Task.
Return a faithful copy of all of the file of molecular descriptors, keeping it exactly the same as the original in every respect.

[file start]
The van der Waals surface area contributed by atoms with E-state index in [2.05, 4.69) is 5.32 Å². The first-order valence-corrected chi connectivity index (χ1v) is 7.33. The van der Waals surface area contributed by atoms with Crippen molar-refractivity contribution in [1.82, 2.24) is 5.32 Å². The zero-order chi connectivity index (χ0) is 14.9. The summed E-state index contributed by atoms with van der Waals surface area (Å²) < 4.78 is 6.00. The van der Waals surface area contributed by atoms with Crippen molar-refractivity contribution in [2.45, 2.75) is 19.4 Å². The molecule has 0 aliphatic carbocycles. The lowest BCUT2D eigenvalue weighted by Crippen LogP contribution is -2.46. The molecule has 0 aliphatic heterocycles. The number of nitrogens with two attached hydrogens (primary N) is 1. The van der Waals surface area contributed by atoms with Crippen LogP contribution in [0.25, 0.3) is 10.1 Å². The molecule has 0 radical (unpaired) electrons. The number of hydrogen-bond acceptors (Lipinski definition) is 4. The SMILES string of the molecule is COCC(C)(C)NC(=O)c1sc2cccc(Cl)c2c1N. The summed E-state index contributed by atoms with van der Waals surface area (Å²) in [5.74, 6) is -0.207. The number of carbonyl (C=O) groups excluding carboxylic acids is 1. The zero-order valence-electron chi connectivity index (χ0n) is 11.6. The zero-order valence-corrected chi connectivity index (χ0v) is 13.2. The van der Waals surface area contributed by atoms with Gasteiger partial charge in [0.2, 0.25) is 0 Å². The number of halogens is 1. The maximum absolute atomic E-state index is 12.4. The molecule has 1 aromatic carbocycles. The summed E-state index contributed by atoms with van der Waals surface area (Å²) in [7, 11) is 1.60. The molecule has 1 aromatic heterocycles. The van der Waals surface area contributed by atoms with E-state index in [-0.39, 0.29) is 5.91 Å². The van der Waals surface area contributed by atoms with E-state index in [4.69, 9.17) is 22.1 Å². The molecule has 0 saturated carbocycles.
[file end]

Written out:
The van der Waals surface area contributed by atoms with E-state index in [2.05, 4.69) is 5.32 Å². The first-order valence-corrected chi connectivity index (χ1v) is 7.33. The van der Waals surface area contributed by atoms with Crippen molar-refractivity contribution in [1.82, 2.24) is 5.32 Å². The zero-order chi connectivity index (χ0) is 14.9. The summed E-state index contributed by atoms with van der Waals surface area (Å²) < 4.78 is 6.00. The van der Waals surface area contributed by atoms with Crippen molar-refractivity contribution in [2.45, 2.75) is 19.4 Å². The molecule has 0 aliphatic carbocycles. The lowest BCUT2D eigenvalue weighted by Crippen LogP contribution is -2.46. The molecule has 0 aliphatic heterocycles. The number of nitrogens with two attached hydrogens (primary N) is 1. The van der Waals surface area contributed by atoms with Crippen LogP contribution in [0.25, 0.3) is 10.1 Å². The molecule has 0 radical (unpaired) electrons. The number of hydrogen-bond acceptors (Lipinski definition) is 4. The SMILES string of the molecule is COCC(C)(C)NC(=O)c1sc2cccc(Cl)c2c1N. The summed E-state index contributed by atoms with van der Waals surface area (Å²) in [5.74, 6) is -0.207. The number of carbonyl (C=O) groups excluding carboxylic acids is 1. The zero-order valence-electron chi connectivity index (χ0n) is 11.6. The zero-order valence-corrected chi connectivity index (χ0v) is 13.2. The van der Waals surface area contributed by atoms with Gasteiger partial charge in [0.2, 0.25) is 0 Å². The number of halogens is 1. The maximum absolute atomic E-state index is 12.4. The molecule has 1 aromatic carbocycles. The summed E-state index contributed by atoms with van der Waals surface area (Å²) in [7, 11) is 1.60. The molecule has 1 aromatic heterocycles. The van der Waals surface area contributed by atoms with E-state index in [-0.39, 0.29) is 5.91 Å². The van der Waals surface area contributed by atoms with E-state index in [4.69, 9.17) is 22.1 Å². The molecule has 0 saturated carbocycles.